With England facing back-to-back defeats in Test cricket, England Cricket Board (ECB) took some tough calls and sacked the head coach Chris Silverwood. Joe Root also stepped down as the captain of the side. With two top positions in the management vacant, ECB went for two of the most dynamics cricketer of their time.
While Ben Stokes was appointed as the captain of the side, former New Zealand captain Brendon McCullum took over the role of the head coach of the side. And as the results have come in the last four Tests for England, it seems the tactics has perfectly worked for ECB. The captain-coach duo of Stokes and McCullum are pinning down one team after the other.
After whitewashing New Zealand 3-0 in the three-match Test series, England beat India in the fifth rescheduled Test to draw the 5-match Test series 2-2. In all four matches, England won chasing a total in the fourth innings. While they chased 277 with sheer ease in the first match against New Zealand, England put on a show in the second Test to chase down 299 in 50 overs.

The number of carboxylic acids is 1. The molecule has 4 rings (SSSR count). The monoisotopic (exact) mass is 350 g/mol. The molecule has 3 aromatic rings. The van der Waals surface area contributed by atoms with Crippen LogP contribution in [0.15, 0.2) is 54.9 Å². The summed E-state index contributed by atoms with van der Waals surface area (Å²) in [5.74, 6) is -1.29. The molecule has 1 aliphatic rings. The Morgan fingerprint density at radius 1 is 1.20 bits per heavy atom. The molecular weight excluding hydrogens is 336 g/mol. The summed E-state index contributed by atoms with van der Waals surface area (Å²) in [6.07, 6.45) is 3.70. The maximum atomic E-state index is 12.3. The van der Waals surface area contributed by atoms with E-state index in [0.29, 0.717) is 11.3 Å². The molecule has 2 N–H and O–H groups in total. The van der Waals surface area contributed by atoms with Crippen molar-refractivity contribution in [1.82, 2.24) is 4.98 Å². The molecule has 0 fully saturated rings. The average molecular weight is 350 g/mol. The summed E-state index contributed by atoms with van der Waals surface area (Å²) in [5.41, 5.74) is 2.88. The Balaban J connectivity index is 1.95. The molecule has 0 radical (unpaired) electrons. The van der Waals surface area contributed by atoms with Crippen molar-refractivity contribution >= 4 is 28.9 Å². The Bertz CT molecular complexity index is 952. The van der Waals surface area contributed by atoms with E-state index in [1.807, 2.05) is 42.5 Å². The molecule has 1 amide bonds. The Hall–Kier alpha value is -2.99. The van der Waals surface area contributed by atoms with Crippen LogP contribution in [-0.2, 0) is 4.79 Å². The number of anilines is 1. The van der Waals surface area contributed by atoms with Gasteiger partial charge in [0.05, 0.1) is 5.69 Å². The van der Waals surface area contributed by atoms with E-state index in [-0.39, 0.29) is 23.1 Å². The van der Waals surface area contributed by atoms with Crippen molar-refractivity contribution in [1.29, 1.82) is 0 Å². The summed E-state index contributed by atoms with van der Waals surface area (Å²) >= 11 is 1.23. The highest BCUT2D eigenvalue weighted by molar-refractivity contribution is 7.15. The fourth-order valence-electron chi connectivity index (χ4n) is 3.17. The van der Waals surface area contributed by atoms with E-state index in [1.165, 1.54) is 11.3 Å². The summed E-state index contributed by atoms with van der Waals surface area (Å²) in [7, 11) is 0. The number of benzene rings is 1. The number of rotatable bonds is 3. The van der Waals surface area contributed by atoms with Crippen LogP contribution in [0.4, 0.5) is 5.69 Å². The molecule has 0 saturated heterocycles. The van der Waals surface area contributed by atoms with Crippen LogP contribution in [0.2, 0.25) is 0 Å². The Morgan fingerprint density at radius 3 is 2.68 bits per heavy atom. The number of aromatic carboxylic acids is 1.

In the third match, the Ben Stokes-led team chased 296. And now in the fifth rescheduled Test against India, England chased a record 378 to win the match. All these four totals were chased down against top-quality bowling attacks. So, what did change so much for a team in a span of a few months?
Well, as the England fans and media houses are calling it, ‘Bazball’ is the reason behind England’s turnround in Test cricket. But what is ‘bazball’? As fancy as it sounds, the term is associated with someone equally stylish and fancy. The term ‘bazball’ comes from England’s new head coach’s name, Brendon McCullum.
The former Kiwi who is nicknamed “Baz” was known for his aggressive stroke play during his playing days and now the England Test cricket team seems to be playing with the same intention where they are looking to attack the opposition irrespective of their position in the game. And as of now, it seems to be working perfectly fine for England but it is to be seen how long the team can keep ‘Bazball’ alive.